From CSNBayArea.com’s Andrew Baggarly:
Third baseman Pablo Sandoval had an MRI exam that ruled out major structural damage in his sore right elbow, and the Giants remain optimistic that their World Series MVP will start on opening day.
But Sandoval’s arm will bear watching all season, head athletic trainer Dave Groeschner said. In addition to ulnar neuritis, Sandoval has a bone spur in his elbow that appears similar to the spur that had shown up on tests since 2009.
The bone spur is not causing Sandoval any pain right now, so it doesn’t need to be surgically removed.
“Most of these guys have spurs, and he has a chronic one,” Groeschner told Baggarly on Tuesday night.
Sandoval hasn’t thrown for a couple of days and could remain in shutdown mode for the rest of this week as a precautionary measure. He played winter ball and was on Team Venezuela for the 2013 World Baseball Classic, so the Giants aren’t too worried about getting him more Cactus League at-bats. San Francisco opens its regular-season schedule on April 1 against the Dodgers. And Sandoval should be in the starting lineup.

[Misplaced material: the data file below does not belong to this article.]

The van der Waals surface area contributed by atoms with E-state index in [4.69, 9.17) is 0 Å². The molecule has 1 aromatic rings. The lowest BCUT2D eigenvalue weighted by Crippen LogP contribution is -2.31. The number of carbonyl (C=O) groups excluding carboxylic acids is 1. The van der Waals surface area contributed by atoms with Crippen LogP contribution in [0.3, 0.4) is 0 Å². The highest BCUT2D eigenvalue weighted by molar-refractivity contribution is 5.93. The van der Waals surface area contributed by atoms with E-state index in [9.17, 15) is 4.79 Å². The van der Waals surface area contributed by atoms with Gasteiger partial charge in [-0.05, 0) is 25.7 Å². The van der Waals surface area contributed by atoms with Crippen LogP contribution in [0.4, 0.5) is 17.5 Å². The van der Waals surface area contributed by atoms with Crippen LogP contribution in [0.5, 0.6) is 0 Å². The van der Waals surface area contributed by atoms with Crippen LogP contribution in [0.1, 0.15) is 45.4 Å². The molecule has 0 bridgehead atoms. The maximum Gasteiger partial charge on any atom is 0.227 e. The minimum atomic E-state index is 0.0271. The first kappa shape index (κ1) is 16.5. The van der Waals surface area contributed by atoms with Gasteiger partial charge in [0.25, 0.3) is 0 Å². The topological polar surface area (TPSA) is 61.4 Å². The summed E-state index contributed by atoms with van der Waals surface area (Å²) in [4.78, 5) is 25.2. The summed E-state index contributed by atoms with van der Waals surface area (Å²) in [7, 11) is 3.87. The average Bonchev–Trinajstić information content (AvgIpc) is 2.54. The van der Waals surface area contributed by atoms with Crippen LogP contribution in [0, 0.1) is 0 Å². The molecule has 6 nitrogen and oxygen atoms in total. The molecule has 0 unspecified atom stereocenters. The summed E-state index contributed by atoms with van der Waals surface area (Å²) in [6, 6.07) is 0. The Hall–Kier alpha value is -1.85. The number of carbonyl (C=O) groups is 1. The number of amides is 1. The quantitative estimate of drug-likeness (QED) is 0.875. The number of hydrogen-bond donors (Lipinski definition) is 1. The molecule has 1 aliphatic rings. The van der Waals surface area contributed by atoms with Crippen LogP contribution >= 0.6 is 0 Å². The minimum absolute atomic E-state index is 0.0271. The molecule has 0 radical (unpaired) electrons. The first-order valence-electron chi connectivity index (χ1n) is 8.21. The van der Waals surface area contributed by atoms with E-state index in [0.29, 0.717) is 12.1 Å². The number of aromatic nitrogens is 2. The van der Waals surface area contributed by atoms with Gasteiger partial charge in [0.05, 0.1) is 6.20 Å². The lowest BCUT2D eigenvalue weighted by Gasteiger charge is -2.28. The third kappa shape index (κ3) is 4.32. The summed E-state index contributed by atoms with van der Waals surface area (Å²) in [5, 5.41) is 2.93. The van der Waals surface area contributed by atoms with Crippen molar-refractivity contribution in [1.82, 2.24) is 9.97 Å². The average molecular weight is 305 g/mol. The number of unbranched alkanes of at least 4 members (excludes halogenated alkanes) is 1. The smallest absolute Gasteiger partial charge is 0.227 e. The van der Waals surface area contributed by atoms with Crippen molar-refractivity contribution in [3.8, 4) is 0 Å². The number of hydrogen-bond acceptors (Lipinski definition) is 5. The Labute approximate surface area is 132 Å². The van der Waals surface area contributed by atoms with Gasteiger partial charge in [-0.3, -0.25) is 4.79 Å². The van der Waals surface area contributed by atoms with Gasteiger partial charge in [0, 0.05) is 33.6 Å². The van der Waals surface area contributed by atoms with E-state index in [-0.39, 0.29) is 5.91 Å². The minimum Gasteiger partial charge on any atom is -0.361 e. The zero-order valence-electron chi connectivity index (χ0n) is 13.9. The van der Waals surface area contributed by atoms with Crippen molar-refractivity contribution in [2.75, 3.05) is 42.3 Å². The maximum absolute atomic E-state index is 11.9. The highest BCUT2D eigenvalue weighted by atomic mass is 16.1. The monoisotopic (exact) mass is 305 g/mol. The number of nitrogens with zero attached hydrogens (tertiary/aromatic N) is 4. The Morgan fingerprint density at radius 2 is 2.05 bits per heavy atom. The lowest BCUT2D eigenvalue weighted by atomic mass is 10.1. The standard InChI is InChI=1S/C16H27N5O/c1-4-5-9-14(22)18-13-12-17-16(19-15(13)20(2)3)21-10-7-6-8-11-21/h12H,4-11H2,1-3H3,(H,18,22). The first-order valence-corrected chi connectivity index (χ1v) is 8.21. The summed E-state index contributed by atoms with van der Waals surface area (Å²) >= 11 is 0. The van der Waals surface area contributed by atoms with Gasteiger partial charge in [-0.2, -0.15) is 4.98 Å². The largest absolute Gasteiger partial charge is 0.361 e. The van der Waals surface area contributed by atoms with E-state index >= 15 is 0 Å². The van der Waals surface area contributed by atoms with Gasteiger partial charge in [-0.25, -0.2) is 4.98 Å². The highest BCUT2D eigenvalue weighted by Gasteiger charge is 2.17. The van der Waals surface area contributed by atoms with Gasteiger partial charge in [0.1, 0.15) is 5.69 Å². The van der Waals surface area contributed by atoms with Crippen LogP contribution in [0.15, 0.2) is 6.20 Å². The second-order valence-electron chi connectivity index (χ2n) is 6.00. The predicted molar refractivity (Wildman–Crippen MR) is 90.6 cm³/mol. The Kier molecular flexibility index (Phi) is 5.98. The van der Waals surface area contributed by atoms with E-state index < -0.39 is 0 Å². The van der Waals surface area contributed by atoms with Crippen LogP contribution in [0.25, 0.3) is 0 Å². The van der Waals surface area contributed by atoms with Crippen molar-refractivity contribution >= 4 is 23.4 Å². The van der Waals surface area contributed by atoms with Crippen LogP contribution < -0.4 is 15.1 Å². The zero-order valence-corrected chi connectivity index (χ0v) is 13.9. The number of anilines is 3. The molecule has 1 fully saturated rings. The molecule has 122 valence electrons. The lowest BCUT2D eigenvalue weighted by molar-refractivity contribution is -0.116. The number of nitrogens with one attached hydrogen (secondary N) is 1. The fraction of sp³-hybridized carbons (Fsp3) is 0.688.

It was inevitable that someone would report on what, specifically, was going on with CC Sabathia in the run up to his decision to go into rehab yesterday. And today we have that story, at least in the broad strokes, from the New York Post.
Speaking to an anonymous source close to Sabathia, the Post reports that the Yankees’ starter more or less went on a bender from Thursday into Friday and continued on to Saturday, which resulted in his Sunday afternoon phone call to Brian Cashman in which he said he needed help.
Notable detail: Sabathia is referred to as “not a big drinker” in the story. Which is something worth thinking about when you think of others who have trouble with alcohol. It’s not always about massive or constant consumption. It’s about the person’s relationship with substances that is the real problem. Many who drink a good deal are totally fine. Many who don’t drink much do so in problematic ways and patterns. For this reason, and many others, it’s useful to avoid engaging in cliches and stereotypes of addicts.
First the Marlins demoted promising 24-year-old outfielder Marcell Ozuna to Triple-A in July, then they kept him there far longer than warranted because of presumed service time considerations, and now they may be looking to trade him.
Barry Jackson of the Miami Herald reports that Marlins owner Jeffrey Loria “is down on him and will consider trading him” despite several members of the front office wanting to keep Ozuna because … well, he has a lot of long-term upside.
Ozuna described being stuck at Triple-A as “like a jail” before finally being promoted back to the majors after hitting .317 with a .937 OPS in 33 games for New Orleans. His plate discipline needs work, but Ozuna has 25-homer power and the range to play center field. If the Marlins make him available via trade a bunch of teams will be calling.